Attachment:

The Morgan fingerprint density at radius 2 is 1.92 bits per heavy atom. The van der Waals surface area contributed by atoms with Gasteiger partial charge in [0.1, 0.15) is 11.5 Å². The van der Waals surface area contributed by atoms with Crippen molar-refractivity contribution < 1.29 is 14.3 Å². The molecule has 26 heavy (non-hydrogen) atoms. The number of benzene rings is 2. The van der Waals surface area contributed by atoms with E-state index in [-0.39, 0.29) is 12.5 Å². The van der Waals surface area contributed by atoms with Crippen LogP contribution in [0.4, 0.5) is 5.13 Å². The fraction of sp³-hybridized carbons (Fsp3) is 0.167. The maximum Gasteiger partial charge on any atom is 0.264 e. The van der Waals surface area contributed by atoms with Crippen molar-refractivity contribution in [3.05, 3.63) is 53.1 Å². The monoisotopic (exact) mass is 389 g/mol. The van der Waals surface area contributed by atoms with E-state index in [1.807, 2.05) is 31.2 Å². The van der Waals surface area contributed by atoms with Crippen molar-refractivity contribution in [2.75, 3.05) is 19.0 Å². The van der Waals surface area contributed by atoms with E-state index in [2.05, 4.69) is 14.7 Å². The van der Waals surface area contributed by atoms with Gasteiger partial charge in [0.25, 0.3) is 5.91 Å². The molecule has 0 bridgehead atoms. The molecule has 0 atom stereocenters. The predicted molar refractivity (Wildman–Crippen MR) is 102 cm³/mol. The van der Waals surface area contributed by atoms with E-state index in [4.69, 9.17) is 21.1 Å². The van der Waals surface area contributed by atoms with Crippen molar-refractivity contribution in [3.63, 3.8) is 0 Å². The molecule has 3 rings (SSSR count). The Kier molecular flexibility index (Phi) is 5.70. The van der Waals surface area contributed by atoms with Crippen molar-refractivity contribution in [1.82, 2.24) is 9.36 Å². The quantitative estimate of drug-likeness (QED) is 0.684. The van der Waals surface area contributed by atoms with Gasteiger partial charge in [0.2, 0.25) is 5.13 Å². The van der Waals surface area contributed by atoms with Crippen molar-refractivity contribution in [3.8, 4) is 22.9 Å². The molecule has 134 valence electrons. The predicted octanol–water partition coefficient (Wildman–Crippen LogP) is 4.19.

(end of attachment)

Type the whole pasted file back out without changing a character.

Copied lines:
The Morgan fingerprint density at radius 2 is 1.92 bits per heavy atom. The van der Waals surface area contributed by atoms with Gasteiger partial charge in [0.1, 0.15) is 11.5 Å². The van der Waals surface area contributed by atoms with Crippen molar-refractivity contribution < 1.29 is 14.3 Å². The molecule has 26 heavy (non-hydrogen) atoms. The number of benzene rings is 2. The van der Waals surface area contributed by atoms with E-state index in [-0.39, 0.29) is 12.5 Å². The van der Waals surface area contributed by atoms with Crippen LogP contribution in [0.4, 0.5) is 5.13 Å². The fraction of sp³-hybridized carbons (Fsp3) is 0.167. The maximum Gasteiger partial charge on any atom is 0.264 e. The van der Waals surface area contributed by atoms with Crippen molar-refractivity contribution in [3.05, 3.63) is 53.1 Å². The monoisotopic (exact) mass is 389 g/mol. The van der Waals surface area contributed by atoms with E-state index in [1.807, 2.05) is 31.2 Å². The van der Waals surface area contributed by atoms with Crippen molar-refractivity contribution in [2.75, 3.05) is 19.0 Å². The van der Waals surface area contributed by atoms with E-state index in [2.05, 4.69) is 14.7 Å². The van der Waals surface area contributed by atoms with Gasteiger partial charge in [0.25, 0.3) is 5.91 Å². The molecule has 0 bridgehead atoms. The molecule has 0 atom stereocenters. The predicted molar refractivity (Wildman–Crippen MR) is 102 cm³/mol. The van der Waals surface area contributed by atoms with E-state index in [4.69, 9.17) is 21.1 Å². The van der Waals surface area contributed by atoms with Crippen molar-refractivity contribution in [3.63, 3.8) is 0 Å². The molecule has 3 rings (SSSR count). The Kier molecular flexibility index (Phi) is 5.70. The van der Waals surface area contributed by atoms with Crippen molar-refractivity contribution in [1.82, 2.24) is 9.36 Å². The quantitative estimate of drug-likeness (QED) is 0.684. The van der Waals surface area contributed by atoms with Gasteiger partial charge in [0.2, 0.25) is 5.13 Å². The van der Waals surface area contributed by atoms with Crippen molar-refractivity contribution in [3.8, 4) is 22.9 Å². The molecule has 134 valence electrons. The predicted octanol–water partition coefficient (Wildman–Crippen LogP) is 4.19.